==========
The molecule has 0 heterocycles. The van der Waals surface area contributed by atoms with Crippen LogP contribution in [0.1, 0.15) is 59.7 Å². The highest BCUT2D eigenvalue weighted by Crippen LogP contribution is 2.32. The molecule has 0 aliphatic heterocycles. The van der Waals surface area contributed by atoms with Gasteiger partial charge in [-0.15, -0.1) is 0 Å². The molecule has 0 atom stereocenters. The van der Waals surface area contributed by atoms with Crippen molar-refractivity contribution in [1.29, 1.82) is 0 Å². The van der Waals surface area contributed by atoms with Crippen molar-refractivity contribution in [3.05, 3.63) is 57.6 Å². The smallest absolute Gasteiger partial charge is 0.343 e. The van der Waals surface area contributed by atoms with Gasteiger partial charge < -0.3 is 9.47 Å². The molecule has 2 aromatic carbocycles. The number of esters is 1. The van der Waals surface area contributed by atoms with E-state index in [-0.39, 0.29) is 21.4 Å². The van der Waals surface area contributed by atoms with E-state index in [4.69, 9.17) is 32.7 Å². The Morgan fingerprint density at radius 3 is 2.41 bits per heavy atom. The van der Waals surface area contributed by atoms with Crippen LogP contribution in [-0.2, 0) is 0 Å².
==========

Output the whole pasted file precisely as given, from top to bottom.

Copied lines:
The molecule has 0 heterocycles. The van der Waals surface area contributed by atoms with Crippen LogP contribution in [0.1, 0.15) is 59.7 Å². The highest BCUT2D eigenvalue weighted by Crippen LogP contribution is 2.32. The molecule has 0 aliphatic heterocycles. The van der Waals surface area contributed by atoms with Gasteiger partial charge in [-0.15, -0.1) is 0 Å². The molecule has 0 atom stereocenters. The van der Waals surface area contributed by atoms with Crippen molar-refractivity contribution in [1.29, 1.82) is 0 Å². The van der Waals surface area contributed by atoms with Crippen molar-refractivity contribution in [3.05, 3.63) is 57.6 Å². The smallest absolute Gasteiger partial charge is 0.343 e. The van der Waals surface area contributed by atoms with Gasteiger partial charge < -0.3 is 9.47 Å². The molecule has 2 aromatic carbocycles. The number of esters is 1. The van der Waals surface area contributed by atoms with E-state index in [-0.39, 0.29) is 21.4 Å². The van der Waals surface area contributed by atoms with E-state index in [4.69, 9.17) is 32.7 Å². The Morgan fingerprint density at radius 3 is 2.41 bits per heavy atom. The van der Waals surface area contributed by atoms with Crippen LogP contribution in [-0.2, 0) is 0 Å².